The government’s Pantawid Pamilyang Pilipino Program is celebrating an initial harvest: The graduation of its first batch of high school student-beneficiaries—333,673 of them, 21,844 from Metro Manila alone. Not bad for a program that has been criticized as fostering the culture of mendicancy among impoverished Filipinos.
A Social Weather Stations survey showed that 54 percent of Filipinos (11.4 million households) described themselves as poor in 2014, the highest ever incidence of poverty self-rating.
The Arroyo administration started the Pantawid Pamilya or conditional cash transfer program in 2008. It first targeted some 700,000 poor households who were given cash cards with which to regularly withdraw money from ATMs. The program was aimed at not only helping safeguard maternal and infant health but also encouraging families to keep their children in school by requiring an 85-percent attendance rate for school or daycare for children aged 3 to 14. A qualified household was entitled to receive as much as P1,400 per month.
The Aquino administration expanded the Pantawid Pamilya as a mainstay of its antipoverty policies; in 2014, the program had a budget of P83 billion. Today, over four million households benefit from it, though it remains a lightning rod for criticism that it perpetuates the dole mentality.
Despite the noise, however, the expanded program is achieving one of its targets: helping in the schooling of children 18 and below whose families are beneficiaries. One bright note is that its first batch of graduates includes the valedictorian of the Pasay City Science High School, who has made it through the challenging University of the Philippines College Admission Test. She is Alyannah Terite, 15, and she will take up civil engineering at the premier state university. Her 13-year-old sister Alizzah is also a program beneficiary. The girls’ parents earn P300-500 a day selling barbecue in front of the family home.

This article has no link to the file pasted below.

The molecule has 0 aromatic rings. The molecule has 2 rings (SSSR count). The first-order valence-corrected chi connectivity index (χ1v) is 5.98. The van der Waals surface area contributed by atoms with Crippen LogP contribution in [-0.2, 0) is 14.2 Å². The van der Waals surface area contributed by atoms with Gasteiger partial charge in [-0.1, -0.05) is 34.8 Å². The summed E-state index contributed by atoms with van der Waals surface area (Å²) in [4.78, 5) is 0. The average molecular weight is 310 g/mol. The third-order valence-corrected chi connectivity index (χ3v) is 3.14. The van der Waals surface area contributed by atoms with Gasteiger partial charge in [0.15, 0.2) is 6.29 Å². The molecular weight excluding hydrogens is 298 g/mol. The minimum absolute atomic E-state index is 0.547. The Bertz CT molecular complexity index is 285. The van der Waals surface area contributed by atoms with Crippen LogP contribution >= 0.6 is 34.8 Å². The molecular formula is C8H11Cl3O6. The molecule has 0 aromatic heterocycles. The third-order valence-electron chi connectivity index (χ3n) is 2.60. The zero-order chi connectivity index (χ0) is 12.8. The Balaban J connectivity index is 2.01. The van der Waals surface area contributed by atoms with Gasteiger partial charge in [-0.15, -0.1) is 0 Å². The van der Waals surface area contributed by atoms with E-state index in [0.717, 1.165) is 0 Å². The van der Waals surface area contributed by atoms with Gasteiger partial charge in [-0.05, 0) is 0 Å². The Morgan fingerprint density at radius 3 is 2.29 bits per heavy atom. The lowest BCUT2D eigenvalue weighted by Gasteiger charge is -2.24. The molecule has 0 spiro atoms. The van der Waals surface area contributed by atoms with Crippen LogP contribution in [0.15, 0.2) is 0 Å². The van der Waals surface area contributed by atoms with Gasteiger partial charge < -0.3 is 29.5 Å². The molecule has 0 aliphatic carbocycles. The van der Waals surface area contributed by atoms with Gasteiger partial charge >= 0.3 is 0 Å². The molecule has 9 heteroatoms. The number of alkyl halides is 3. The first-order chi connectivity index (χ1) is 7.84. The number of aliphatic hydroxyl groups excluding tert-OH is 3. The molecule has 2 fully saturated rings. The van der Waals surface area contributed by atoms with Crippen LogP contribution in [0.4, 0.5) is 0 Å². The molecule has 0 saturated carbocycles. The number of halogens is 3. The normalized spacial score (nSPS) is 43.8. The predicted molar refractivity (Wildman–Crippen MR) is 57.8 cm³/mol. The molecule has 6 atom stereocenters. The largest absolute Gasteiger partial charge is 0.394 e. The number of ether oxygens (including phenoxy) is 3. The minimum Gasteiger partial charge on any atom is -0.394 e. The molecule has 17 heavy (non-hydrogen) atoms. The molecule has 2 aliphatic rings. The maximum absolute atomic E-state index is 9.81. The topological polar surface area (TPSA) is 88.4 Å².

Under the program, Alyannah received P500 as a monthly stipend, which she used for projects and other school-related expenses. (Grade-school beneficiaries receive P300 a month.) She described it as “really a big help to my family.”
After graduating from high school, the Pantawid Pamilya student beneficiaries may seek assistance from the Department of Labor and Employment and the Technical Education and Skills Development Authority to gain training and find employment. They may also avail themselves of a student grant from the Commission on Higher Education.
The current Pantawid Pamilya grants are based on 2008 prices, according to Social Welfare Secretary Corazon Soliman. “What we’re providing is the minimum to be able to address poverty,” she said. “If there’s no [Pantawid Pamilya], we will be worse off.”
A number of other countries have implemented similar programs in varying conditions, with varying results. A conditional cash transfer program is notoriously difficult to administer. In Latin America, such a program has been observed to lower poverty rates, notably because it was meticulously planned and efficiently implemented.
The Philippine experience has had mixed results. There are accounts of household beneficiaries selling or pawning their money cards. Still there is proof that the program can work. “These kids only get P500, which is little, but you can see that with the perseverance of the children and their parents, they are now able to finish school,” Soliman said.
The bottom line is the beneficiaries “graduating” from the conditional cash transfer program in the future, having found the means and the livelihood to make a go of things by themselves, and allowing families in bigger need to take their place as recipients. The point is to view the program as a “leg up”—a means of assistance, indeed a bridge, as its name “Pantawid Pamilya” indicates, and necessarily of a temporary nature.
For the moment let us consider Alyannah Terite’s pride in the present and hope for the future. “I really did not expect this. UP is such a prestigious university and I did not think I would pass [the admission test],” she said. “It is my dream to be an engineer. I want to be able to help my family once I achieve my dreams.”
Subscribe to INQUIRER PLUS to get access to The Philippine Daily Inquirer & other 70+ titles, share up to 5 gadgets, listen to the news, download as early as 4am & share articles on social media. Call 896 6000.